The Washington Times reports: The office manager for a D.C.-based political committee has been indicted on charges of embezzling more than $80,000 and covering up the theft by destroying financial records.
Monica J. Cash, when office manager of the Women's Campaign Fund, wrote 58 checks to herself, then forged signatures before funneling the money into her bank account or cashing the checks, according to a recent indictment in federal court in the District. Miss Cash was arrested Wednesday and has been released on bond. ...
The group was not accused of wrongdoing. However, the purported theft resulted in the group apparently misstating expenditures in mandatory disclosure statements on file with the FEC, according to the indictment. -- Fund's ex-staffer indicted in fraud - Metropolitan - The Washington Times, America's Newspaper
The ScotlandVotes website (produced by Weber Shandwick Public Affairs agency) describes the four principal parties' policies on several issues. Click on the "Party Policies" tab at the top of the page.
The Sunday Herald reports: SNP LEADER Alex Salmond would give Scots a vote on independence in 2010 should he replace Labour's Jack McConnell as first minister.
The Banff and Buchan MP has today confirmed, for the first time, the timing of the referendum, its cost, and the exact wording of the question, following talks with the civil service.
His plans, which have so far been kept secret, are revealed in an exclusive interview with the Sunday Herald, in which he sketches out the details of his referendum plan.
Salmond, whom opinion polls claim is in line to be the next first minister, has made a referendum on independence the number one priority of an SNP-led Scottish Executive. ...
Salmond also addressed the process by which he intends to deliver a referendum. A white paper, setting out the details of independence, would be laid within the first 100 days of the next parliament. An SNP-led Executive, he hopes, would then pass an enabling bill to give Scots the choice of independence in a referendum held in 2010.
However, in recent talks with the SNP, civil service officials expressed concern that the wording of the referendum question might not be covered by the powers of the parliament. ...
"Any talks with the civil service are private, but the wording on the ballot will be, The Scottish parliament should negotiate a new settlement with the British government, based on the proposals set out in the white paper, so that Scotland becomes a sovereign and independent state'. The responses would be Yes I agree' or No I disagree'."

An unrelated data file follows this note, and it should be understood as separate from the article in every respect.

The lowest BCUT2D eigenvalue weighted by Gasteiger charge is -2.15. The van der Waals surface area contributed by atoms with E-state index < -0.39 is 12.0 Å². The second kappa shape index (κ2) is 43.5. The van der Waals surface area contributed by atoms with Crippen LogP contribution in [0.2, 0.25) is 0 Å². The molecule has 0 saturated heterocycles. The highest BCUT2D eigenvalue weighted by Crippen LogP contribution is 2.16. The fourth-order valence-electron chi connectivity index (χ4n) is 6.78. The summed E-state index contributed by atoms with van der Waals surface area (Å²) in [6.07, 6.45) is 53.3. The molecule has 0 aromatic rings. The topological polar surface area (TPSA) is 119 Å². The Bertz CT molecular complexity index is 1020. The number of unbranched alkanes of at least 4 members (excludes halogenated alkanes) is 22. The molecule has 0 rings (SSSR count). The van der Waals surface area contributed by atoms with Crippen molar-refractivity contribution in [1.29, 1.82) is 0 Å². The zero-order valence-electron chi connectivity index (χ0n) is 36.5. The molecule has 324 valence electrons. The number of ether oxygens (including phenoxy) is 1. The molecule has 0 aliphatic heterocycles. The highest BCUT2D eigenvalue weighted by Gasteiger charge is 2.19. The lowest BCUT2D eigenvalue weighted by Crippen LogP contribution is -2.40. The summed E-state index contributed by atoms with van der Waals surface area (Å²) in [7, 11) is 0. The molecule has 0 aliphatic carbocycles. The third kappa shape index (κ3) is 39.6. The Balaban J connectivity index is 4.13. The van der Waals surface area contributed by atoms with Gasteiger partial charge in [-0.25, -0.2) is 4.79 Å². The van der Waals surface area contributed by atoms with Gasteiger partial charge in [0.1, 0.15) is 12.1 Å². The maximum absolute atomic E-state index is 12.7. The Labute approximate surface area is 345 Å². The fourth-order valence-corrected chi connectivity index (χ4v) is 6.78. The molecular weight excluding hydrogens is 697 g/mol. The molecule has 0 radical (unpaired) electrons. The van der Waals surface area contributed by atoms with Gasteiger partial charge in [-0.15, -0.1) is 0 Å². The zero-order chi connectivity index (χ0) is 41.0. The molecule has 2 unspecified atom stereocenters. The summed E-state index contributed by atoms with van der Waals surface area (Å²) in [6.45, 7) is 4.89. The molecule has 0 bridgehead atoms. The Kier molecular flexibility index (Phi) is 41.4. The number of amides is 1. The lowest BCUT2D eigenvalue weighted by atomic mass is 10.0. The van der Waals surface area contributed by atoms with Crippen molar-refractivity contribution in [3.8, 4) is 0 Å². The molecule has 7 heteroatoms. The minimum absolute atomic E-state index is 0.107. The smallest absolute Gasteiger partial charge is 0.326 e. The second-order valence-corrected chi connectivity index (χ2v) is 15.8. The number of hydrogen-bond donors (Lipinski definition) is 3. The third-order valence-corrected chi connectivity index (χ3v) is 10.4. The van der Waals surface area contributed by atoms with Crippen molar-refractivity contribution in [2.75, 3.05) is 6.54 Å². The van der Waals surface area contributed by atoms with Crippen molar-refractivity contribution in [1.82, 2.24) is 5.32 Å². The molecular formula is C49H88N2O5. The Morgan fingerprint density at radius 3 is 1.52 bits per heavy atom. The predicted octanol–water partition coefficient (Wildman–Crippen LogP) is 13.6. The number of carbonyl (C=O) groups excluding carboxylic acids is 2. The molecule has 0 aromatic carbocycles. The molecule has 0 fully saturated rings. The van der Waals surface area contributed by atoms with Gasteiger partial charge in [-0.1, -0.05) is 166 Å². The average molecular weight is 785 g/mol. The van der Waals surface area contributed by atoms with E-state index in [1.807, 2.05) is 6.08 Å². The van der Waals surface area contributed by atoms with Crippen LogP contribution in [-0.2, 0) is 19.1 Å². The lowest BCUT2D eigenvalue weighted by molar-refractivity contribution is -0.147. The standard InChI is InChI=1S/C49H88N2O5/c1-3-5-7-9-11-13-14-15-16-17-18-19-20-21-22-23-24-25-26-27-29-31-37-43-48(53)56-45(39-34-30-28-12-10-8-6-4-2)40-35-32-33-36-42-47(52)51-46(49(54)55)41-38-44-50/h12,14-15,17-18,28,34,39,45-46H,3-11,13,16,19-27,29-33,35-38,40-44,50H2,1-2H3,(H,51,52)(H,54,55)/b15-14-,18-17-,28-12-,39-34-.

In other words, a "Yes" vote would give Holyrood the right to negotiate an independence settlement, rather than a straight endorsement of a separate state.
As for the definition of independence in an SNP-led Executive's white paper, Salmond is keen to stress a separate state would involve ending the 1707 Treaty of Union, not the 1603 Union of the Crowns. -- The Sunday Herald - Scotland's award-winning independent newspaper
Labour is the principal partner in the coalition government that leads Scotland now (the Liberal Democrats being the small, junior partner). Labour's leader, Jack McConnell is the First Minister (equivalent to the Prime Minister).
What does Labour want to do in the next term? Hard to tell right now from its website. The header across the top says, "More teachers More nurses More police," but there is no link from that to anything else. The headlines below that give the flavor of Labour's position now:
Translation: the Scottish Nationalists' program will leave you nasty, brutish, and broke.
Maybe we will learn more when the party releases its "manifesto" -- the party platform.
The Washington Post reports: D.C. Mayor Adrian M. Fenty is scheduled to meet with a top Bush administration official Monday to press for congressional representation for the city, a goal that has grown more complicated in recent days as House Republicans and the White House have stepped up their opposition to a pending bill.
Fenty announced his meeting with White House Chief of Staff Joshua B. Bolten as supporters of a D.C. vote bill hashed out strategies to send it back to the House floor for passage.